Yes they do. Anyone who could write to an agent could use the Internet. I've seen many illerate postings, mostly in newsgroups. But I was talking about them selling crafts online, not posting.

Red Pen Pal said...

Okay, I can't post anything (more than this) for a few days...

But, speaking of crafts...there's a documentary online in which I am...making crafts! I put the link with my name. Yep, that's the (big pharma) movie I'm making crafts in.

I found this post really powerful, but I am working again tomorrow, so can't say more than this at the moment. But I think there's an interesting parallel between the changes going on in the publishing industry over the last decade or so...and what's going on with your ordinary "craft show" at the local high school.

Red Pen Pal (Crafty Writer)

MsPsycho said...

Great information. Hope I'm not too damn stupid to write one myself...lol

Red Pen Pal said...

Making a Space

I had so much I wanted to say (perhaps, ramble on) about selling crafts online, and literacy (or the lack thereof), and the kind of desperation that "takes your breath away" - but I was stopped in my verbose tracks by mspsycho's brief post and photo.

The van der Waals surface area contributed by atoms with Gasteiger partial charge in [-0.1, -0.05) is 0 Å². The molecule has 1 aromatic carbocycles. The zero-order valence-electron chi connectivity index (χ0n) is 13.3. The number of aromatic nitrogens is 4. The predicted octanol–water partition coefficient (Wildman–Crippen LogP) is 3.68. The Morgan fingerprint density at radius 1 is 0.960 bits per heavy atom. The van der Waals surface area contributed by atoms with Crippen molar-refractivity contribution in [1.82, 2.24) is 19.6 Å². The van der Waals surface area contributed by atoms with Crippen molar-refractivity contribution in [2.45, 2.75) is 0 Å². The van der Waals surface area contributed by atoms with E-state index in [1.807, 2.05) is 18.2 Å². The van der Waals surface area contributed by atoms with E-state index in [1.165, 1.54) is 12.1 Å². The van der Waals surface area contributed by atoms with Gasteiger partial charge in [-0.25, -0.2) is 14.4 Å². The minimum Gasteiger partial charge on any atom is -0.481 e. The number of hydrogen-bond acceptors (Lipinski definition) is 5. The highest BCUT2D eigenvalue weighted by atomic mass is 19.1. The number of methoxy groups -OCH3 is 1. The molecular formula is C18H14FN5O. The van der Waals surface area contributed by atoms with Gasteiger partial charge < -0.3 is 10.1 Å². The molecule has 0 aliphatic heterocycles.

The photo made me think of Iraq, and car bombs, and "sectarian violence," and the smell of gasoline and scorched flesh that never quite penerates the TV screen to hit your American TV-viewer nostrils. If you click on the small photo, it takes you to a blog where you get to see a larger version - and there are (I assume computer-generated) spears or poles or some other objects penetrating the legs of this (to me, hapless) woman. I mean, I know this is supposed to be "pornography" of a sexual kind...but it struck me more as "unintentional" stomach-churning pornography of the Iraq war.

To me, the "message in the body" is: You can do anything you want to me, it's okay. In fact, I like it. That's why I exist.

I can't help imagining a big rubber stamp descending out of the sky and inking the same message over the body of Iraq a few years ago. Or maybe it was almost 100 years ago, with the "secret" Sykes-Picot Agreement, divying up control of the Middle East between Britian and France. Or maybe further back, into the Ottoman Empire...not so sexy, eh?